As regular readers of my political/social site JohnHenry.US are well aware, I became a member of the citizen’s political movement Coffee Party USA a couple of months ago, and began volunteering for their media work group, which locates and identifies various content to be shared via the organization’s Facebook Page.
We have a little private discussion group – called, in one of those cute little synchronicities that life throws at you, the “Newsroom” – and the heavily circulated clip of the opening scene of Aaron Sorkin’s now-classic HBO dramatic series “The Newsroom” was shared there, and some discussion began about it.
You can watch the clip here; it looks like HBO has asked YouTube to disable embedding of any of the several score versions of this clip. The one I’ve linked is the longest; I think it’s important to have the context of the scene – which is really a great characterization of how most internet discussions of politics work, although given Sorkin’s disdain for the ‘net it’s unlikely that’s intentional – so that you get the full effect of how the response given by Daniels’ Will MacAvoy character throws an emergency break on what has become the “normal” (and entirely pointless) way we discuss politics and social issues in this country.
Instead of partaking in or mimicking the banal, cliche, “my team your team” facade of debate, McAvoy drops a nuke on everything with a clear, concise, heartfelt, factually accurate, unflinching, and unflattering response to the question, “What makes America the greatest country on Earth?”
It’s highly unlikely that anyone reading this blog hasn’t already seen this clip at some point, but if you haven’t, go watch. You won’t regret it. Heck, go watch it if you have, it’s well worth a repeat.
Anyway, that’s the setup. So in the course of this discussion, one of my colleagues asked:
“Why are we so afraid of reality and truth ?”
And this was my response:
Because we’re afraid to face the consequences of our mistakes and lies. Human nature.
Which is a meaningful and accurate response, as far as it goes, but it doesn’t go nearly far enough, either in terms of exploring Sorkin’s writing and the experiences that inform it, or in terms of answering the above question in a complete and honest way that induces serious thought about how we human beings do our thing and why the way we do it has created such a confused muddle in our social and political processes, dialogues, and policies.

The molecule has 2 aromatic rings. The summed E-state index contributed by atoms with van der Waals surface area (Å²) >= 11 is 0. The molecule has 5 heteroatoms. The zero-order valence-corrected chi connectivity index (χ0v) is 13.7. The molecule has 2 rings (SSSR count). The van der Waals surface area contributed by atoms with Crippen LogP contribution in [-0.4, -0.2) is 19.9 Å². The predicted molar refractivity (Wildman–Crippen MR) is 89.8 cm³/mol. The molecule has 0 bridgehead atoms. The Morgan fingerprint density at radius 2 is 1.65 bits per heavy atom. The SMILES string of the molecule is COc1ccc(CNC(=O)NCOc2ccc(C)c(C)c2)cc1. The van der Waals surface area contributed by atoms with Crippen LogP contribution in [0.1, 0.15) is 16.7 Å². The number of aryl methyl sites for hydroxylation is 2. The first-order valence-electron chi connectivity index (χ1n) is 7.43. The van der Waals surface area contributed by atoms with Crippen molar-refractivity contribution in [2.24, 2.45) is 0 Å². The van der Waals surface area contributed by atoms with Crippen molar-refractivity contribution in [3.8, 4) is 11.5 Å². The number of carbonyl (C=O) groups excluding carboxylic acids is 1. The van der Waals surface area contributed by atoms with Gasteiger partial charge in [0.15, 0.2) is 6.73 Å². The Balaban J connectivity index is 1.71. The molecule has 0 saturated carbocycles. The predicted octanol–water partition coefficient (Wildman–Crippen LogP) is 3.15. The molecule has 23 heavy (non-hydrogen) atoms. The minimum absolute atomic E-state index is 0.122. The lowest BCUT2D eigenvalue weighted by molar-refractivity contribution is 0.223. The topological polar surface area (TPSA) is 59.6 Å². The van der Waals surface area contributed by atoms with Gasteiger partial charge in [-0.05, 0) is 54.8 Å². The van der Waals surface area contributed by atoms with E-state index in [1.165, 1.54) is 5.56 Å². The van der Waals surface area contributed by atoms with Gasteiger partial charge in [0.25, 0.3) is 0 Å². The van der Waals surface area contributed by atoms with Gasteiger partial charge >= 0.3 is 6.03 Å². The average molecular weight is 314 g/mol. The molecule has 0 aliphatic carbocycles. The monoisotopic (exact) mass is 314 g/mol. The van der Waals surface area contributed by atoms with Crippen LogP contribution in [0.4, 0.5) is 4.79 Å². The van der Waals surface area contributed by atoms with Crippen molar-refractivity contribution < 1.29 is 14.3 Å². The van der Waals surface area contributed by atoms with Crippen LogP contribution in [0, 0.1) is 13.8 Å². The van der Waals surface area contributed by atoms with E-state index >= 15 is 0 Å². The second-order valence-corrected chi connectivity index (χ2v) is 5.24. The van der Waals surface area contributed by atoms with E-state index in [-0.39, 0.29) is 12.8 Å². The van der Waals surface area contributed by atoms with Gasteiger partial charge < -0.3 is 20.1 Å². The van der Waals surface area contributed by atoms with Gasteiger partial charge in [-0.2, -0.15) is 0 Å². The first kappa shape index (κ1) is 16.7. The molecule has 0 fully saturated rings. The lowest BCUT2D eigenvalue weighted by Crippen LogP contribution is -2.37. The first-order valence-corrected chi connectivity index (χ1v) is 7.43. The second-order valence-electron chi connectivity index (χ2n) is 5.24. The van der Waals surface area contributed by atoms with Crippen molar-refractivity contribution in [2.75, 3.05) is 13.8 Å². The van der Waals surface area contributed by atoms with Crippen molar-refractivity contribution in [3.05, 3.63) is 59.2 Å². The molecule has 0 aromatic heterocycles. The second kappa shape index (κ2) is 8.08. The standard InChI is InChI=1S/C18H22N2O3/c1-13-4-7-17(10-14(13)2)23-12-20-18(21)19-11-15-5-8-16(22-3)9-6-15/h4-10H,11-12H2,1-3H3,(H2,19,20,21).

First, I think it’s important to point out that Sorkin’s a recovering addict. I think it’s important to point that out because I, too, am a recovering addict, and have been compared to Sorkin more than once both in terms of ideology and writing style (high praise, that). Although those prone to being starstruck might think it requires some arrogance – or setting aside of false modesty – to accept that comparison, I think it’s objectively apt for more reasons than simply we both write a lot, lean to the left, and have a knack for a turn of phrase relating to politics.
One of those reasons is the experience of addiction and recovery. While it might be news to some newer readers because I don’t beat it into the ground, I’ve never shied away from admitting that I spent the years between 1988 and 1999 stuffing the Colombian national economy up my nose. Like any drug, it was fun at first, then it became a habit, then it changed my personality and turned me into a paranoid, angry, coke-fueled dick, until the day came when events conspired to turn a light bulb on over my head, I looked around and realized that everyone I was hanging out with was an asshole and a felon, and that I was already one and would quickly be both if I didn’t make some immediate changes, and I went home and never touched hard drugs again.
Never will, either. Not because I’m so great and strong, but because I like being alive and if I ever do cocaine (or any other hard drug) again it will kill me. Maybe not the first time or the second, but I’d bet against lasting six months.
It’s strange to call it good fortune, but fortunately my dad is a recovering alcoholic who went through an inpatient treatment program in 1986 and has now been sober for nearly thirty years. We’re not going to debate the relative merits of AA here, it worked for him and that’s all that matters in this context. During that process, of course, the family was subject to psychological therapy and co-dependent twelve-step groups and so forth, and so even though it didn’t quite keep me from making the obvious and predictable mistake of following in his footsteps (albeit with a different substance), it did give me the tools early on to both leave some vestige of sanity available to step on the brakes when my racecar was about to slide off the track, and to find and maintain recovery and sanity when I finally decided to admit to myself that my life wasn’t working anymore, I was sick, and I needed to make changes to get healthy.
So what does this have to do with anything? Let’s find out on page two…